# Thousands and Millions

## Problem

*Thousands and Millions printable worksheet*

Do human beings live for as long as a **million** hours?

If you have been alive for a **million** seconds, how many birthdays have you had?

What year was it one **billion** minutes ago?

How long would it take to count to a **million**?

Suppose you were worth your weight in £1 coins. How much would you be worth?

Could you fit the population of London into **one hundred thousand** double-decker buses?

Could you run **one thousand metres** in one minute?

Could you eat exactly **one tonne** of food in a year without altering your weight dramatically?

Could you walk as much as **one hundred thousand** miles during your lifetime?

Could **one thousand** drink cans fit into one cubic metre?

The questions are taken from Tony Gardiner's Maths Challenge, Book 1, Oxford University Press 2000.

## Getting Started

You could start by selecting some of the questions you consider to be easier.

You could try changing the 1000000 to 100 to make the problem simpler while you establish a correct method.

You might want to do a little research or experimentation to get some numbers to work with.

## Student Solutions

Here are a few of the solutions we received:

Do human beings live for as long as a million hours?Amy from Frances Bardsley School for Girls concluded that most of us don't:

24 hrs = 1 day365 days = 1 year

24 x 365 = 8760 hrs in a year

8760 x 79 (that's the rough age humans live for) = 692,040 hours, so we do not live for 1million hours.

And students from Jumeirah Primary School came to the same conclusion:

No, because the average human lives for 80 years. This equals 700800 hours, which is less that 1000000.

Saad from JPS in Dubai worked out that just a few of us do:

24 hours = 1day.24 hours x 365 = 8760 hours per year.

10 years = 87600 hours

50 years = 43800 hours

100 years = 876000 hours

105 years = 919800 hours

110 years = 963600 hours

112 years = 981120 hours

114 years = 998640 hours

114.10 years = 999516 hours

114.13years = 999788.8 hours

114.1551 years = 999998.676 hours

114.1552 years = 999999.52 hours

114.1553 years = 1000000.428 hours

If you have been alive for a million seconds, how many birthdays have you had?

Linden from HighdownSchool worked out that there would be no birthdays:

1000000 seconds / 60 =16667 mintues16667 mintues / 60 = 278 hours

278 hours / 24 = 12 days

Birthdays = 0

Alex from Welsey Collegecame to the same conclusion:

How long would it take to count to a million?

Alex from Toot Hill's Junior Maths Academy (Mathletes) had a go at this problem:

Thank you all for your clear explanations.

## Teachers' Resources

### Why do this problem?

To give students an opportunity to work with large numbers.

To give students an opportunity to work on problems that require more than one simple step.

### Possible approach

*This printable worksheet may be useful: Thousands and Millions*

- Discuss the kinds of thinking required for these types of questions.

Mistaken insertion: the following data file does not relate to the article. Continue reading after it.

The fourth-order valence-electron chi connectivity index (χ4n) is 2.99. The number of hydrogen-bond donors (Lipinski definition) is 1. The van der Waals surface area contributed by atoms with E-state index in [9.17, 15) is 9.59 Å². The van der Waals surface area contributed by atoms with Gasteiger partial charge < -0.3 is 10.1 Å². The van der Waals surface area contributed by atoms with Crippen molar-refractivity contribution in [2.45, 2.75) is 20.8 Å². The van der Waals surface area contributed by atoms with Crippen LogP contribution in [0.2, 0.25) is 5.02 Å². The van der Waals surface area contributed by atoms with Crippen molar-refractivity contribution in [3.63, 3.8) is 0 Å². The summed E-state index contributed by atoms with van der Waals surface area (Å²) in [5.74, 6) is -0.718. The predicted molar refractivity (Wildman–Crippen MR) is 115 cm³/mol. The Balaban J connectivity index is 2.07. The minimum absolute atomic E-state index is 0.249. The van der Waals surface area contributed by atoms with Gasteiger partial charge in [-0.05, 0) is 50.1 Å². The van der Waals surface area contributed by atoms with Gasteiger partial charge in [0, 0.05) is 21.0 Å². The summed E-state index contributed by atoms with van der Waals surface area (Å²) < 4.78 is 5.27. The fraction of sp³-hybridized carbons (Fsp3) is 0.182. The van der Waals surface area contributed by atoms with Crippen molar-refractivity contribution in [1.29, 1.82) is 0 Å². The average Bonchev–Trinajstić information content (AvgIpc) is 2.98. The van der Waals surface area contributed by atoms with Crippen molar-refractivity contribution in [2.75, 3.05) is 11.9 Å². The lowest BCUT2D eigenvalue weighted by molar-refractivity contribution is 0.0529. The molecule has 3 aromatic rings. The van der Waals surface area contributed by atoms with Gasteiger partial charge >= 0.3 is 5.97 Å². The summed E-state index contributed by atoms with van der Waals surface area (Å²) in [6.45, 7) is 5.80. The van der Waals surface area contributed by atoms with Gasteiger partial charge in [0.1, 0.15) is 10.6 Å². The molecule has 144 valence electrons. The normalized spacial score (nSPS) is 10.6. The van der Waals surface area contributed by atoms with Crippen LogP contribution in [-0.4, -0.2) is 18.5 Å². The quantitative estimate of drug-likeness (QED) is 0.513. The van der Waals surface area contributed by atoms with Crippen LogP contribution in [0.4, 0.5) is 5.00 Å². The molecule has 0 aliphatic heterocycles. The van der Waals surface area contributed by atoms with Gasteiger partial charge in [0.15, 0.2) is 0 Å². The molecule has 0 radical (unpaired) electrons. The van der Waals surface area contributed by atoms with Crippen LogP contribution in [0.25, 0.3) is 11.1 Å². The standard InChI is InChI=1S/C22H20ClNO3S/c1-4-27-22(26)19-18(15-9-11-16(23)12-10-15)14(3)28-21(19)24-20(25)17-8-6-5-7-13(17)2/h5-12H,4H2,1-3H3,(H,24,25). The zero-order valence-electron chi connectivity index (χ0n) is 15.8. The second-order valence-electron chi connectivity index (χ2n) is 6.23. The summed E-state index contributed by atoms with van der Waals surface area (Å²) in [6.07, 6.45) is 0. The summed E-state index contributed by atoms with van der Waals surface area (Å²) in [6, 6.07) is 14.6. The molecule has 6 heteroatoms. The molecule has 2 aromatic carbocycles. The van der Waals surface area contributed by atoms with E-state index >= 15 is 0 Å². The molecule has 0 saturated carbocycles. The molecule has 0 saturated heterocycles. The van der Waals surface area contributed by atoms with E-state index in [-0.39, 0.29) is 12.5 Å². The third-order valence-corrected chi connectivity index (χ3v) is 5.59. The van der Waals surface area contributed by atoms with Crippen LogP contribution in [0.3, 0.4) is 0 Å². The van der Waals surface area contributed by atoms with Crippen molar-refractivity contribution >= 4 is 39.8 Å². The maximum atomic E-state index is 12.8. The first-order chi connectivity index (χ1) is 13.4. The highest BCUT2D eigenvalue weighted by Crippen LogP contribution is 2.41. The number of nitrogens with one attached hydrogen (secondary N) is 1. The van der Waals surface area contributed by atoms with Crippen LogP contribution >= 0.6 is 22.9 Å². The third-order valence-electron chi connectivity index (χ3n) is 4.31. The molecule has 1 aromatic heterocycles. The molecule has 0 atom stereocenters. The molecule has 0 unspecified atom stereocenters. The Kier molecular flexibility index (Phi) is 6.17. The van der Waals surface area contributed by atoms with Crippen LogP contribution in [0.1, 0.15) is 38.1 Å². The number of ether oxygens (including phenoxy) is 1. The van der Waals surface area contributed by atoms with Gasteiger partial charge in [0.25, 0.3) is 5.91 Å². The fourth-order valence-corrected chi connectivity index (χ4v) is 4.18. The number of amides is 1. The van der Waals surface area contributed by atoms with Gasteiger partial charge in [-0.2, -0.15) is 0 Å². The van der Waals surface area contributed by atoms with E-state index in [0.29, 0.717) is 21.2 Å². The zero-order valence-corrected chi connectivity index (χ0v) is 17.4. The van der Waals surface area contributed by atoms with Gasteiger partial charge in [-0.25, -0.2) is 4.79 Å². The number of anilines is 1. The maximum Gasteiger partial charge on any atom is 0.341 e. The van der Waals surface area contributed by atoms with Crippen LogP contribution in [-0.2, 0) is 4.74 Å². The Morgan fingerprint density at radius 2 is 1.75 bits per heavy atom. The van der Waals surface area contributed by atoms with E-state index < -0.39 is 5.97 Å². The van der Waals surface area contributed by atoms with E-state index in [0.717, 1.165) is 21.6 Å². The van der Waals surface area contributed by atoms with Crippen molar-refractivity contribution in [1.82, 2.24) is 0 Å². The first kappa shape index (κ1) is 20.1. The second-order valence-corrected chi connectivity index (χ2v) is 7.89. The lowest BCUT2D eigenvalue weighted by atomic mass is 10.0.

"If I were to ask you to work out answers to these questions, what information would you need to know?"

"Some of these things you can work out from things you already know, some of them need an estimate."

- Let pairs/groups of students select the questions they want to do, and then work together, on paper.

"You're going to be comparing answers with other groups, so make sure that you have written your final thinking carefully, to make it easier to spot differences."

"Each question should be done on a separate sheet of paper."

- Students stick finished questions on the board, next to other solutions to the same problem, they can check whether theirs is the same/different to what other groups have done.

"If two groups work on the same question and get different answers, it may be because their estimates are different, or it may be because one method is wrong."

- Teacher to monitor board and organise "case conferences" where answers or methods are different - i.e. representatives from the different groups come together and troubleshoot each others' working, then feed back to their own group.

### Key questions

How can I ensure that I make reasonable estimates?

### Possible support

The process of adapting difficult problems, "making sense" of them in simpler cases, is a powerful technique for dealing with hard questions. This may be an appropriate moment at which to model this:

Pick one question to work on as a class task.

Ask the students to pose related, smaller questions that they can answer, and build up a body of work (display work?) around the theme, for example:

Then encourage students to work towards the original question.

### Possible extension

Which of these questions is the hardest, and why? Have a go at answering it.

Suggest 10 more questions using large numbers, decide whether they are one star, two star or three star in difficulty. What do you think comprises a three star answer? Solve a couple, or swap with another fast student and solve some of theirs.